Quality over quantity – we hear this all the time, but have you thought about the actual factors that go into buying high-quality clothes?
At one point in time, I thought quality meant buying Zara instead of Forever 21. Later on, my clothing purchases alternated between fast fashion impulse buys, and relying on misleadingly-steep price tags or name brands as sole indicators of quality.
I was absolutely clueless.
Like many of you, my lack of understanding left me with a draining bank account, overflowing wardrobe, and “nothing” to wear.
This guide only skims the surface on what to look for when shopping, but it’s a great starting point if you’re just beginning to build a high-quality, long-lasting wardrobe.
Keep reading to discover how to buy quality clothes that are truly worth your money!
Why Buying Quality Clothing Matters
Long Story Short:
Ultra Cheap Price Tag = Ultra Cheap Garment Quality = Clothes Not Lasting = Buying Way More = Spending Way More
Fast fashion giants (think Zara, H&M, Primark, Forever 21) cut corners to make clothes initially cheaper, leading us to buy poor-quality items impulsively and far more frequently.
After a single season (or wash), low-quality fabric pills, seams rip, buttons fall off, and dreams are temporarily crushed… Until we throw it in the garbage and head back to the same exact store to buy more, then repeat.
This way of buying ends up being far more expensive in the long run, and fast fashion brands know it.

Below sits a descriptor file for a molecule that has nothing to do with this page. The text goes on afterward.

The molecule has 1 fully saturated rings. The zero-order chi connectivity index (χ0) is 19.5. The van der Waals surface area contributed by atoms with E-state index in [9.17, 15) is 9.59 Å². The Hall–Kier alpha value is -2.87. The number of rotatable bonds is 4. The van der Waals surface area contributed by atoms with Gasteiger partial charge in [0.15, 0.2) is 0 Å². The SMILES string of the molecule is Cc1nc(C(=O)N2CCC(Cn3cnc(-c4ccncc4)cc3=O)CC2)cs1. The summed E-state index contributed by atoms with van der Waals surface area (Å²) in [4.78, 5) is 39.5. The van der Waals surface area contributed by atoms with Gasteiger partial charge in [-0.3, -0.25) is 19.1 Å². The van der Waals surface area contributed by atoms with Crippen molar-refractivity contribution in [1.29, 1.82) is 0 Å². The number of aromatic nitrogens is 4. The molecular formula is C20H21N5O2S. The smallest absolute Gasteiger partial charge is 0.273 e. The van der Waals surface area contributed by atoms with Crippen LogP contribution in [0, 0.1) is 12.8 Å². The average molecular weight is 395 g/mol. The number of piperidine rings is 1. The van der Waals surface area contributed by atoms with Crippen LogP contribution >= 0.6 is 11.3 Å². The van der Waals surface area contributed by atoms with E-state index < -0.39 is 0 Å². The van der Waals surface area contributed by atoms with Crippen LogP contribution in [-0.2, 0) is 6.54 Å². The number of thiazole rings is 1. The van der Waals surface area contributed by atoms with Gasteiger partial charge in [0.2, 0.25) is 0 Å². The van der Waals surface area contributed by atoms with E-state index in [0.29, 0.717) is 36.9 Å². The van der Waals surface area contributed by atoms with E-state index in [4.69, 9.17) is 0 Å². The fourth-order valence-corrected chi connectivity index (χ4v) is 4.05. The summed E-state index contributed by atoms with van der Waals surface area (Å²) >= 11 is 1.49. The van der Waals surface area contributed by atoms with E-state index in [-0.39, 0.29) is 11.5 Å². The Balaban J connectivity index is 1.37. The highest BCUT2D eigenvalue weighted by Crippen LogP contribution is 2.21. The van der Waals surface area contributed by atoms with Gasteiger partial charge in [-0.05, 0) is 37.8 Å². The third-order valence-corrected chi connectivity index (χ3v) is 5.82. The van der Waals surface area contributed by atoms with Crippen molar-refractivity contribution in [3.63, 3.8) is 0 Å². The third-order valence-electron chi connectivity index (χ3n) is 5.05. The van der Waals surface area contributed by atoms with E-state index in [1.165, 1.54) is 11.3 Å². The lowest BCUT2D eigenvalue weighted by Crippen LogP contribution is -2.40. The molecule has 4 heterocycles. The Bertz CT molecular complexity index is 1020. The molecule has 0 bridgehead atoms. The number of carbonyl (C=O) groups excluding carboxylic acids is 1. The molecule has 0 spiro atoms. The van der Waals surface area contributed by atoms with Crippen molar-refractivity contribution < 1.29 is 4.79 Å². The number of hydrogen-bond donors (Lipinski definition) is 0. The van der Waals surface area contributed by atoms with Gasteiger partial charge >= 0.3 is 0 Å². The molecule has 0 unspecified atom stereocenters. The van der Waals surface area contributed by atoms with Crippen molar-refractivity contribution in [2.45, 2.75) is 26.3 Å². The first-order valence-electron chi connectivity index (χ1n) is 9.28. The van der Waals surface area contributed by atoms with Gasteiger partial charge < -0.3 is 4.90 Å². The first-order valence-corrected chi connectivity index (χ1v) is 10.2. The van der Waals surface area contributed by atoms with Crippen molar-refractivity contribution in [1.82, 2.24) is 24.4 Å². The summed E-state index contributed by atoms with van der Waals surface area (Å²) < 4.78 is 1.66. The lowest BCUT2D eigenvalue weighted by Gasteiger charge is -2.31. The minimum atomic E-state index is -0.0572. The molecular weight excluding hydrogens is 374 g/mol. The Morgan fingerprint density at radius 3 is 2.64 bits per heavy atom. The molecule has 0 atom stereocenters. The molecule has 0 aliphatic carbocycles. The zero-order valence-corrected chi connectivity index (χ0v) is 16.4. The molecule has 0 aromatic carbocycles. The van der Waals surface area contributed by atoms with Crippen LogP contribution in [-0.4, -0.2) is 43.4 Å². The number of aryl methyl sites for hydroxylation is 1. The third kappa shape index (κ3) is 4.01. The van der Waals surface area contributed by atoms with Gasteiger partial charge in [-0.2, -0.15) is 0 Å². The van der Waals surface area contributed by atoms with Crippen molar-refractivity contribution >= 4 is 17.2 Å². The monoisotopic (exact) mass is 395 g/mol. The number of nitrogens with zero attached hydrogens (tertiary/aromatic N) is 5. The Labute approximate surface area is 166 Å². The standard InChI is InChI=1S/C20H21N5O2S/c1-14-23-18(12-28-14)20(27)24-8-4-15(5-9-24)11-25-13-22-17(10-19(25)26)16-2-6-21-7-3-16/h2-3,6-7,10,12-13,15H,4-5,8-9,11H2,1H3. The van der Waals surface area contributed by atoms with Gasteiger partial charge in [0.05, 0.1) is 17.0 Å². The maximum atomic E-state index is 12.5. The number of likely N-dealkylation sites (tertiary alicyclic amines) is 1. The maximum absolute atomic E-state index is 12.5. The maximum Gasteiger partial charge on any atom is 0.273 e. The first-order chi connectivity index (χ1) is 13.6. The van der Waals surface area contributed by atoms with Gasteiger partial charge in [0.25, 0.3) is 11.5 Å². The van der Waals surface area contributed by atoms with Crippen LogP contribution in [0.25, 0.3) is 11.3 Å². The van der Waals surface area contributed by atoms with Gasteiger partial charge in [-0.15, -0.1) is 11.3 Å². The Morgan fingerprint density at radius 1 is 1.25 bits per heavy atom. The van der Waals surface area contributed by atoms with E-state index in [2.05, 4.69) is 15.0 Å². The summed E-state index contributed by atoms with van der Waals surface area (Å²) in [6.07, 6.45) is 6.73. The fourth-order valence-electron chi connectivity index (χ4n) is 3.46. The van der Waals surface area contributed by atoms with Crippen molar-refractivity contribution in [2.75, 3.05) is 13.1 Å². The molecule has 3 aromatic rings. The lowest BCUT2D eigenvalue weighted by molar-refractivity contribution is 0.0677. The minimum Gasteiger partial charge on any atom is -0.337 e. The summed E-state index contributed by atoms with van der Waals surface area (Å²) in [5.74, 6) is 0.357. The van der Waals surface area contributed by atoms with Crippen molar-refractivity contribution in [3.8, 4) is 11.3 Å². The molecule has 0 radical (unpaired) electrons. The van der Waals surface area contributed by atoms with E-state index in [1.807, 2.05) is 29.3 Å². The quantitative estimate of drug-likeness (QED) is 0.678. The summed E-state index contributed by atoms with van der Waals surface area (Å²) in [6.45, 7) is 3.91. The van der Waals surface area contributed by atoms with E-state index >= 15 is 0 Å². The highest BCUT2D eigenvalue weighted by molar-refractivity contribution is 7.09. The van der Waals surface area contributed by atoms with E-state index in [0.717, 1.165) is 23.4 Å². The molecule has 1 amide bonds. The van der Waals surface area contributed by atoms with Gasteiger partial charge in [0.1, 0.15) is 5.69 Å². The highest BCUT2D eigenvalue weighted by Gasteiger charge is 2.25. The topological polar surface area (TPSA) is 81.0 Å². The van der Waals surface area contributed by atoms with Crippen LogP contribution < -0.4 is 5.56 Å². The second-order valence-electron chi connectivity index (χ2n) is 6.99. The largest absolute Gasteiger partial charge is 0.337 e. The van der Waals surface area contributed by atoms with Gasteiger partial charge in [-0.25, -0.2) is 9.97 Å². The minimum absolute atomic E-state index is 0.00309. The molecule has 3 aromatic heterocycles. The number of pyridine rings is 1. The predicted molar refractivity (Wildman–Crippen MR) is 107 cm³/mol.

We’re all on budgets. I understand that a $25 shirt is much more tempting than a similar-looking one for $85.
But when you consider how poorly the ultra-cheap garment likely fits, and the fact that it will probably A) fall apart, or B) sit in the back of your closet after wearing it once (or never – how much of your stuff still has tags?) – you’ll see that fast fashion is costing you thousands more.
I want you to save money – and that’s why I’m telling you to buy more expensive, higher-quality clothes that you can keep forever.
The True Cost of Cheap Clothes
The true financial cost of your clothing is not the one time purchase price, but how long the item lasts before needing to be replaced, and how often you’ll wear it.
A popular formula is to take the original price of the garment, and divide it by the number of times you’ll wear it for the duration of its lifetime (i.e. until it rips, you get rid of it, or forget about it).
For example, a $400 winter coat that you wear 60 times per season, for 4 seasons, actually costs you $1.67. (And most good coats last significantly longer than this.)
On the other hand, a $35 shirt that you wear once, costs you $35.
What It Means to Wear Quality Clothes
- It won’t fall apart – no matter how many times you’ve (properly) washed, or lovingly worn it.
- You feel good in it – the fabric is comfortable against the skin, it flatters your shape, you can move around comfortably, it doesn’t ride up or require constant re-adjusting, and you envision yourself using it often enough to justify the price.
- It’s worth the long term investment – if a button were to become loose, would you spend the money (or time) to fix it? If it’s not worth repairing, it’s not worth purchasing.
- It’s timeless – a good way to determine this is not only whether it would look good 10 years from now, but 10 years ago.
Fabric quality is half the battle of determining how well your purchase is bound to hold up. Not every company is transparent about the types, percentages, and source of their fabrics, but arming yourself with basic knowledge will help greatly in finding the best quality clothes you can buy.